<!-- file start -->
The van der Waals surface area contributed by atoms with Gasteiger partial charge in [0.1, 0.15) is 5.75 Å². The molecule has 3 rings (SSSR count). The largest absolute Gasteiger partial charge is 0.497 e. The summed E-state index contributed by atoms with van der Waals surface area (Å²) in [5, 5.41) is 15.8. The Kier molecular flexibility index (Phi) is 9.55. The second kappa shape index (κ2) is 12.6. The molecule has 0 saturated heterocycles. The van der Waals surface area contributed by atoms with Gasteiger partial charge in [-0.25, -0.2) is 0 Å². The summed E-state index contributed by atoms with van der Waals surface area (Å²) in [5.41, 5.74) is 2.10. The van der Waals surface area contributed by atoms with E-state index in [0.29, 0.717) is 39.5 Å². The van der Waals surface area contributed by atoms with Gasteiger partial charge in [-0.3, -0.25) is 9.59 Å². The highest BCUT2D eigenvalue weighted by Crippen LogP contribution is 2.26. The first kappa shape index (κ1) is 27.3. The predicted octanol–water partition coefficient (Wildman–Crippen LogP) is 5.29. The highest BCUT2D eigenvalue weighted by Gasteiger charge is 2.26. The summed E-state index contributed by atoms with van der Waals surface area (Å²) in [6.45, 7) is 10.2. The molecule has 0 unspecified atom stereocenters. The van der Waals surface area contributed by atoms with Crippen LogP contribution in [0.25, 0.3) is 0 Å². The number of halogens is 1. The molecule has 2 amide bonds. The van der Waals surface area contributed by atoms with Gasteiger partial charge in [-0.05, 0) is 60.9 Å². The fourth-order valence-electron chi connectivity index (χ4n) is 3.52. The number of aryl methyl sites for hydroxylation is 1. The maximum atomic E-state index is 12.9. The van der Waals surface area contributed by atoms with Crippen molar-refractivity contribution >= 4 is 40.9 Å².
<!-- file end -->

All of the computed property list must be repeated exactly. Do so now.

The van der Waals surface area contributed by atoms with Gasteiger partial charge in [0.1, 0.15) is 5.75 Å². The molecule has 3 rings (SSSR count). The largest absolute Gasteiger partial charge is 0.497 e. The summed E-state index contributed by atoms with van der Waals surface area (Å²) in [5, 5.41) is 15.8. The Kier molecular flexibility index (Phi) is 9.55. The second kappa shape index (κ2) is 12.6. The molecule has 0 saturated heterocycles. The van der Waals surface area contributed by atoms with Gasteiger partial charge in [-0.25, -0.2) is 0 Å². The summed E-state index contributed by atoms with van der Waals surface area (Å²) in [5.41, 5.74) is 2.10. The van der Waals surface area contributed by atoms with E-state index in [0.29, 0.717) is 39.5 Å². The van der Waals surface area contributed by atoms with Gasteiger partial charge in [-0.3, -0.25) is 9.59 Å². The highest BCUT2D eigenvalue weighted by Crippen LogP contribution is 2.26. The first kappa shape index (κ1) is 27.3. The predicted octanol–water partition coefficient (Wildman–Crippen LogP) is 5.29. The highest BCUT2D eigenvalue weighted by Gasteiger charge is 2.26. The summed E-state index contributed by atoms with van der Waals surface area (Å²) in [6.45, 7) is 10.2. The molecule has 0 unspecified atom stereocenters. The van der Waals surface area contributed by atoms with Crippen LogP contribution in [0.25, 0.3) is 0 Å². The number of halogens is 1. The molecule has 2 amide bonds. The van der Waals surface area contributed by atoms with Gasteiger partial charge in [-0.05, 0) is 60.9 Å². The fourth-order valence-electron chi connectivity index (χ4n) is 3.52. The number of aryl methyl sites for hydroxylation is 1. The maximum atomic E-state index is 12.9. The van der Waals surface area contributed by atoms with Crippen molar-refractivity contribution >= 4 is 40.9 Å².